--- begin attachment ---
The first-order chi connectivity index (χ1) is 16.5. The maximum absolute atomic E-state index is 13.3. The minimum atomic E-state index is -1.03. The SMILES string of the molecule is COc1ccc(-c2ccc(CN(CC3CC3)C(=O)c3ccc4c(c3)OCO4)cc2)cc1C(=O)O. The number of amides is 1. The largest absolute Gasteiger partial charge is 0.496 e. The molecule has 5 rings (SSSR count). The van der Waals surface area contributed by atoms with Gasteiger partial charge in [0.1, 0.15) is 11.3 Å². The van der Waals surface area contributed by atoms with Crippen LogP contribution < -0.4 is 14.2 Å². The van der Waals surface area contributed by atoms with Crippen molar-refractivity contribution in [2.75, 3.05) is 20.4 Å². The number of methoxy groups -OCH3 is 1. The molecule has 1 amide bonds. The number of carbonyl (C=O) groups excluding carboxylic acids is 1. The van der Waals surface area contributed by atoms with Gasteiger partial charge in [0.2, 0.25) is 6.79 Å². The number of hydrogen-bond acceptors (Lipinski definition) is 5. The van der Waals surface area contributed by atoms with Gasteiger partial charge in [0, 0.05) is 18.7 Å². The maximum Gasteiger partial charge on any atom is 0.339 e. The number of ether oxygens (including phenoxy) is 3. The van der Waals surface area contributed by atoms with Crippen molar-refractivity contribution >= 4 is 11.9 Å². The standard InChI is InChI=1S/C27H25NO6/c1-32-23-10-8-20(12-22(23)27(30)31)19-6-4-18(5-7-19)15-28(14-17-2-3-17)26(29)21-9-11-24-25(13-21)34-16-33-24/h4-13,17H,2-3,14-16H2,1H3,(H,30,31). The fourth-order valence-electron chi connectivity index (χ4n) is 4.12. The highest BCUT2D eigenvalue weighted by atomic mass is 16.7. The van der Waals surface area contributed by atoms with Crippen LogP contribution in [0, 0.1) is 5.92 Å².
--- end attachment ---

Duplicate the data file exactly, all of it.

The first-order chi connectivity index (χ1) is 16.5. The maximum absolute atomic E-state index is 13.3. The minimum atomic E-state index is -1.03. The SMILES string of the molecule is COc1ccc(-c2ccc(CN(CC3CC3)C(=O)c3ccc4c(c3)OCO4)cc2)cc1C(=O)O. The number of amides is 1. The largest absolute Gasteiger partial charge is 0.496 e. The molecule has 5 rings (SSSR count). The van der Waals surface area contributed by atoms with Gasteiger partial charge in [0.1, 0.15) is 11.3 Å². The van der Waals surface area contributed by atoms with Crippen LogP contribution < -0.4 is 14.2 Å². The van der Waals surface area contributed by atoms with Crippen molar-refractivity contribution in [2.75, 3.05) is 20.4 Å². The number of methoxy groups -OCH3 is 1. The molecule has 1 amide bonds. The number of carbonyl (C=O) groups excluding carboxylic acids is 1. The van der Waals surface area contributed by atoms with Gasteiger partial charge in [0.2, 0.25) is 6.79 Å². The number of hydrogen-bond acceptors (Lipinski definition) is 5. The van der Waals surface area contributed by atoms with Gasteiger partial charge in [0, 0.05) is 18.7 Å². The maximum Gasteiger partial charge on any atom is 0.339 e. The number of ether oxygens (including phenoxy) is 3. The van der Waals surface area contributed by atoms with Crippen molar-refractivity contribution >= 4 is 11.9 Å². The standard InChI is InChI=1S/C27H25NO6/c1-32-23-10-8-20(12-22(23)27(30)31)19-6-4-18(5-7-19)15-28(14-17-2-3-17)26(29)21-9-11-24-25(13-21)34-16-33-24/h4-13,17H,2-3,14-16H2,1H3,(H,30,31). The fourth-order valence-electron chi connectivity index (χ4n) is 4.12. The highest BCUT2D eigenvalue weighted by atomic mass is 16.7. The van der Waals surface area contributed by atoms with Crippen LogP contribution in [0, 0.1) is 5.92 Å².